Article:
It’s been a big year for BitTorrent, said Matt Mason, the company’s executive director of marketing. Mason and his team have been working with big names like DJ Shadow and Tim Ferriss to figure out how to turn file sharing into a source of revenue.
“We don’t want to dictate what the business model is, because we don’t know what it is,” Mason said. “There’s not a business model for content in the digital world. There’s a new business model for every piece of content you release.”
The emphasis is very much on artist partnerships, not deals with record labels or movie studios. Since most people associate BitTorrent with illegal file sharing, I assumed the big entertainment companies want nothing to do with it, but Mason said that’s not entirely true. (He also pointed out that BitTorrent drove 124 million legal music downloads in the first six months of the year, accounting for nearly one-third of the total 405 million music downloads on BitTorrent that were tracked by Musicmetric.) The bigger problem, he said, is that the entertainment industry’s terms are too onerous: “The deals just don’t make sense.”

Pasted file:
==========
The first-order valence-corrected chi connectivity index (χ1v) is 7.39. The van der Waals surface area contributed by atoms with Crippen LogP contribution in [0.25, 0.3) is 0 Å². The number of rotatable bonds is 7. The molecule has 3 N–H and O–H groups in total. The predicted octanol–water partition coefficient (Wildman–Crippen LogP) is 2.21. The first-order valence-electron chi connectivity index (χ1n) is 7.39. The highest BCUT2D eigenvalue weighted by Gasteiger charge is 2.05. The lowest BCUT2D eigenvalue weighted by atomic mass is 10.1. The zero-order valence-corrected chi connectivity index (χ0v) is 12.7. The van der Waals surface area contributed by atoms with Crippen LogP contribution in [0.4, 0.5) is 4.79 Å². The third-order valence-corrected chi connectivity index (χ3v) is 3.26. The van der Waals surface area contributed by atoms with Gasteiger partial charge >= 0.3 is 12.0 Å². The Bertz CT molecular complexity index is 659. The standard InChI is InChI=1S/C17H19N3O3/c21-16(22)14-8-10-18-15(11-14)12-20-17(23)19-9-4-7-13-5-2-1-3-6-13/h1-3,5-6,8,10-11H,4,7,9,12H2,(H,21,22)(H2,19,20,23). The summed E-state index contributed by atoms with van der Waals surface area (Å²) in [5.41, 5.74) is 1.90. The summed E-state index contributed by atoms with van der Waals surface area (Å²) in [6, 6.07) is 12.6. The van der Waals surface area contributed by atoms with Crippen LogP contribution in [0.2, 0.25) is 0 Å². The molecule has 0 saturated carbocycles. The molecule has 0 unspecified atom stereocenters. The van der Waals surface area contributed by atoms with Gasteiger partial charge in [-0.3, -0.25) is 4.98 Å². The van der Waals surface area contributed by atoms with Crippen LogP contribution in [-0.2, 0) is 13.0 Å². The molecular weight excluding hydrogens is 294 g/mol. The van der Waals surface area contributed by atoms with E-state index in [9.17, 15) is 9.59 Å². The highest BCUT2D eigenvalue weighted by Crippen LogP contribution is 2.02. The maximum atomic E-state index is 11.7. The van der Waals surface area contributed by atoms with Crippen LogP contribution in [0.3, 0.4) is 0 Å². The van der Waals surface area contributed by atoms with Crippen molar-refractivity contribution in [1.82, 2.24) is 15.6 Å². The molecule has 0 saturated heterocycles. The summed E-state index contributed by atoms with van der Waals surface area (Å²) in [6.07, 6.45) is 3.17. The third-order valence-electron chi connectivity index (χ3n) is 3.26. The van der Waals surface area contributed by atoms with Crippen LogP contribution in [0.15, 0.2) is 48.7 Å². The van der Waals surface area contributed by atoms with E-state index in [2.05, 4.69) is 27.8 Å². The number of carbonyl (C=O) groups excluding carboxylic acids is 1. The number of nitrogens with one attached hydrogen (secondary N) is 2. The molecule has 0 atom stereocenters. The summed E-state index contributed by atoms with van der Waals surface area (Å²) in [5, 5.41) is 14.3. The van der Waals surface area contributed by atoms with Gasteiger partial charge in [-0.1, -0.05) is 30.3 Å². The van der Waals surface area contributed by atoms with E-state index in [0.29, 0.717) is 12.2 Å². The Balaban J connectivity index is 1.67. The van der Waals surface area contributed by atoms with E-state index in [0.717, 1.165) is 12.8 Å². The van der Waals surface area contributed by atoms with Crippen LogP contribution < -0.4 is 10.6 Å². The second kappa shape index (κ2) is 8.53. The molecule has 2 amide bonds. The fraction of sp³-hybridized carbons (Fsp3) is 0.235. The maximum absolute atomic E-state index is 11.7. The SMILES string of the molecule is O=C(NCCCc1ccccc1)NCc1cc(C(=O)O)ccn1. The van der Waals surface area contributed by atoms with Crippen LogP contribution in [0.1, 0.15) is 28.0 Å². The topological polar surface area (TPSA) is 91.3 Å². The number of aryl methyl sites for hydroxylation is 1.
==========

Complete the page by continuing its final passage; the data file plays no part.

So BitTorrent works with artists on one-off experiments. For example, it collaborated with DJ Shadow and his digital marketing agency Fame House to create a bundle with exclusive content around his release Hidden Transmissions From The MPC Era (1992-1996), and it ran ads for free software alongside those bundles. Mason said the company wasn’t happy with the download interface, so it limited the ads to a few geographies, but even so, the campaign saw 18.5 million impressions, with 4 million people agreeing to check out the free software — an impressive conversion rate of around 21.5 percent.
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